What’s happened to the President’s executive actions on immigration? That’s a good question. Republican politicians are doing everything in their power to prevent those policies from taking effect. Republicans on Capitol Hill threatened to shut down the government over them at the beginning of the year. Currently, the executive actions are blocked because of a lawsuit brought by 26 GOP Governors and Attorneys General. And, those Republicans, led by Governor Greg Abbott and Attorney General Ken Paxton from Texas, filed their lawsuit with a Federal District Court Judge who had a track record of taking strong anti-immigrant positions. From there, the lawsuit ended up in the Fifth Circuit, where it lingers.
Nearly a year ago, President Obama announced a sweeping plan to shield millions of illegal immigrants from deportation, arguing that a mass exodus of undocumented migrants “would be both impossible and contrary to our character.”
Since then, Obama’s executive actions have resounded on the presidential campaign trail, with most Republican candidates vowing to overturn them and Democrat Hillary Rodham Clinton strongly supporting them. Activists nationwide have mobilized to help immigrants apply for relief.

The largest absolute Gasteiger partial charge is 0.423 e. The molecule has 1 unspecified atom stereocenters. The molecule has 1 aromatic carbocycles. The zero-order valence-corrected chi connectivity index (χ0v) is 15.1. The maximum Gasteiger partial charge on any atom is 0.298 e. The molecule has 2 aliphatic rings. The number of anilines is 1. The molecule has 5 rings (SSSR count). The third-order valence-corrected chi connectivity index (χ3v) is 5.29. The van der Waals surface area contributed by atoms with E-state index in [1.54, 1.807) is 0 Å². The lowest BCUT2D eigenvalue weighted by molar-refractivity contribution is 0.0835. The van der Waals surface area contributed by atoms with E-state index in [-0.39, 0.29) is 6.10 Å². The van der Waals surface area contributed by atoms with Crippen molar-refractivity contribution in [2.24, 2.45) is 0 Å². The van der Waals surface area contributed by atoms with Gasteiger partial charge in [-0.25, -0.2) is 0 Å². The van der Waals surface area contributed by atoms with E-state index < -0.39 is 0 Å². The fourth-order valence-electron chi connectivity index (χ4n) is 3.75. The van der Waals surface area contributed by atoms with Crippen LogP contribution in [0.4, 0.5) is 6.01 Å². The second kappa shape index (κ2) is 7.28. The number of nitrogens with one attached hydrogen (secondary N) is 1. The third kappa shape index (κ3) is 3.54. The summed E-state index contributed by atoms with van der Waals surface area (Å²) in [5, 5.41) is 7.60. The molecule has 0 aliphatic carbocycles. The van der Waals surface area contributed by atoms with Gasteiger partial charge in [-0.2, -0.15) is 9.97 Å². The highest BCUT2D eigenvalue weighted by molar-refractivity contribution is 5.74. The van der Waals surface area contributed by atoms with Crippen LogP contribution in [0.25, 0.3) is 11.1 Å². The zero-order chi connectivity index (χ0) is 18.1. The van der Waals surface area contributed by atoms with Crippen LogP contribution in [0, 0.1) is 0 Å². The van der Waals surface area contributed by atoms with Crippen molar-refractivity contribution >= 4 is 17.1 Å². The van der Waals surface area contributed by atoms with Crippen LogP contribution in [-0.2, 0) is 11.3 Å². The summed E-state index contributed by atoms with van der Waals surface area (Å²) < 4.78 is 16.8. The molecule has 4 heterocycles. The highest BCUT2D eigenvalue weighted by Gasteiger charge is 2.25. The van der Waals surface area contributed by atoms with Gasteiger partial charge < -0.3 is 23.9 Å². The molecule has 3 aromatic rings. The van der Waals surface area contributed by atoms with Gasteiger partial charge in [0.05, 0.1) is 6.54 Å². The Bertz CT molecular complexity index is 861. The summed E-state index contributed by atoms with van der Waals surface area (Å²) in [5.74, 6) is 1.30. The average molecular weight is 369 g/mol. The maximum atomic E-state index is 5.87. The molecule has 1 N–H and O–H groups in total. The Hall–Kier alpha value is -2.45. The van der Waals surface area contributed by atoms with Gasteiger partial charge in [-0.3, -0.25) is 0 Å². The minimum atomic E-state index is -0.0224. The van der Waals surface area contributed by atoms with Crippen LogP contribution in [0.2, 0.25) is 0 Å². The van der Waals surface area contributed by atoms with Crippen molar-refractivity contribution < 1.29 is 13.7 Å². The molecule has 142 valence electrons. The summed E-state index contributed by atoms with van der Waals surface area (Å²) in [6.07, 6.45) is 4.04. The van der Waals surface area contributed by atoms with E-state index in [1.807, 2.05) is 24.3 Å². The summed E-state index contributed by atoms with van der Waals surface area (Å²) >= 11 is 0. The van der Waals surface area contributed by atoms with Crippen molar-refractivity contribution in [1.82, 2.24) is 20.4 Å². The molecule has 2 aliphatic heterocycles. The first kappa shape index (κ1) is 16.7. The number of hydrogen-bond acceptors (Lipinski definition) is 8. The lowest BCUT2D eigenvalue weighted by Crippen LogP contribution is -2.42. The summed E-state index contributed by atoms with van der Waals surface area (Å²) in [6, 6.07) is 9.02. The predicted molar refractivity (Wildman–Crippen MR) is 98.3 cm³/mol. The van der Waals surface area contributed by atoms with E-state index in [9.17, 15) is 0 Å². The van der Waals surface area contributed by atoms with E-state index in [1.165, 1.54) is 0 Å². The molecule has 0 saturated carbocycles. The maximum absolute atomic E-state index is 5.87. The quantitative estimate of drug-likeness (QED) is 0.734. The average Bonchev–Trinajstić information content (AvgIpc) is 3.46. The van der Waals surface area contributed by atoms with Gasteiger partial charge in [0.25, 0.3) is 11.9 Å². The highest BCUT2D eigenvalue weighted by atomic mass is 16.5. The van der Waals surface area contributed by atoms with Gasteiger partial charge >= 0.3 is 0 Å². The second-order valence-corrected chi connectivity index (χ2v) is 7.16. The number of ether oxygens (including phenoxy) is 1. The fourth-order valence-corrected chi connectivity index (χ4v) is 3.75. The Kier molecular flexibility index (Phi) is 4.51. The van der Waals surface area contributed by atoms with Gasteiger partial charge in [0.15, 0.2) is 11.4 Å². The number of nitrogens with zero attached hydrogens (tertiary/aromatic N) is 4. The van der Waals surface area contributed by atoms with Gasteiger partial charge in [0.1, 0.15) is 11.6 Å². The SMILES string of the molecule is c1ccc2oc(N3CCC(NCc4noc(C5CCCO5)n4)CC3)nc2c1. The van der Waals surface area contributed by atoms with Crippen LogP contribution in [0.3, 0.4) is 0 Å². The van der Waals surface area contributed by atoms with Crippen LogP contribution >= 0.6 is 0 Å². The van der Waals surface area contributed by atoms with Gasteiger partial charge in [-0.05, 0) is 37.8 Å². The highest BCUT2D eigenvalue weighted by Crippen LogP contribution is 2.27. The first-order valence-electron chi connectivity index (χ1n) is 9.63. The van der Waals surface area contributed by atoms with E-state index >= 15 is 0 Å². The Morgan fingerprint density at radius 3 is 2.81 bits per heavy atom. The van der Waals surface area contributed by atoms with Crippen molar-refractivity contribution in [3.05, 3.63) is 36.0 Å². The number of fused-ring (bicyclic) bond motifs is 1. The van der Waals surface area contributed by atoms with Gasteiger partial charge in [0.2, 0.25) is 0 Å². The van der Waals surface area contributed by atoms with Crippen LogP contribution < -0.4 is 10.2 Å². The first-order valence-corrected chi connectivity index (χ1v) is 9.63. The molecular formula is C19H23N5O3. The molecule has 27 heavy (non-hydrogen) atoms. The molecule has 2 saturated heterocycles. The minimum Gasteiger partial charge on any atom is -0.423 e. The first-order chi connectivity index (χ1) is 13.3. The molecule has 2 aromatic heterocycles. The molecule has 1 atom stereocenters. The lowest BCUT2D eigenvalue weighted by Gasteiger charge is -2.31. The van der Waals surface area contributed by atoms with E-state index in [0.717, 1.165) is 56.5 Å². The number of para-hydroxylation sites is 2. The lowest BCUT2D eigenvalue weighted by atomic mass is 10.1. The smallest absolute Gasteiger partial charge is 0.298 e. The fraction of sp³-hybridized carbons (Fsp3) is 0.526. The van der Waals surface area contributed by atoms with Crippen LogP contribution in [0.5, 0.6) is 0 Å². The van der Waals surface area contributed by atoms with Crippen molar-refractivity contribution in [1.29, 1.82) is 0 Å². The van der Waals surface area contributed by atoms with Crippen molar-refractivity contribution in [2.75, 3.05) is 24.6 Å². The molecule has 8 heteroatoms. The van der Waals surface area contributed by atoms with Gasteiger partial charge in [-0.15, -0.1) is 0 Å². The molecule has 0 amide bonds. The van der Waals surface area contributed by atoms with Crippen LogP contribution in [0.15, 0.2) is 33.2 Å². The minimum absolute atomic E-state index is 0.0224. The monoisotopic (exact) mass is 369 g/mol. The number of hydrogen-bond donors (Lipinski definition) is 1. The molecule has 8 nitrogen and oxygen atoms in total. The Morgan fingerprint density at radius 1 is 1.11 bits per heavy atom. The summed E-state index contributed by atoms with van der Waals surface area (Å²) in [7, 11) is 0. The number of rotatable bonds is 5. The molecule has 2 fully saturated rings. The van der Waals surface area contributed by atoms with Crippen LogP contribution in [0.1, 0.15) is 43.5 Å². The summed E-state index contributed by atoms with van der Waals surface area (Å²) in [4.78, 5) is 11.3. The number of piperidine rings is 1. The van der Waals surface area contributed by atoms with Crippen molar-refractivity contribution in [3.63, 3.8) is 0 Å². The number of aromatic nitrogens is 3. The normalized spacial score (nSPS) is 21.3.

Yet Obama’s plan has gone — and may be going — nowhere. That’s because it remains in legal limbo, sitting in a New Orleans federal appeals court that heard arguments in July but has yet to issue a decision.
Meanwhile, activists continue their fast outside of the Fifth Circuit in New Orleans:
The three-month wait doesn’t sit well with immigrant advocates, who last week launched a nine-day fast and vigil outside the federal courthouse, where three judges from the U.S. Court of Appeals for the 5th Circuit are debating the program’s fate.
“Three months is too long. There are five million lives in limbo,” said Tara Raghuveer, policy and advocacy director for the Chicago-based National Partnership for New Americans, a coalition of 37 immigrant advocacy groups. She voiced concern that the 5th Circuit, known as one of the nation’s most conservative appellate courts, may be joining opponents of the program in “an intentional legal strategy to delay any potential implementation.”
— NAKASEC (@nakasec) October 18, 2015
— RI4A (@RI4A) October 19, 2015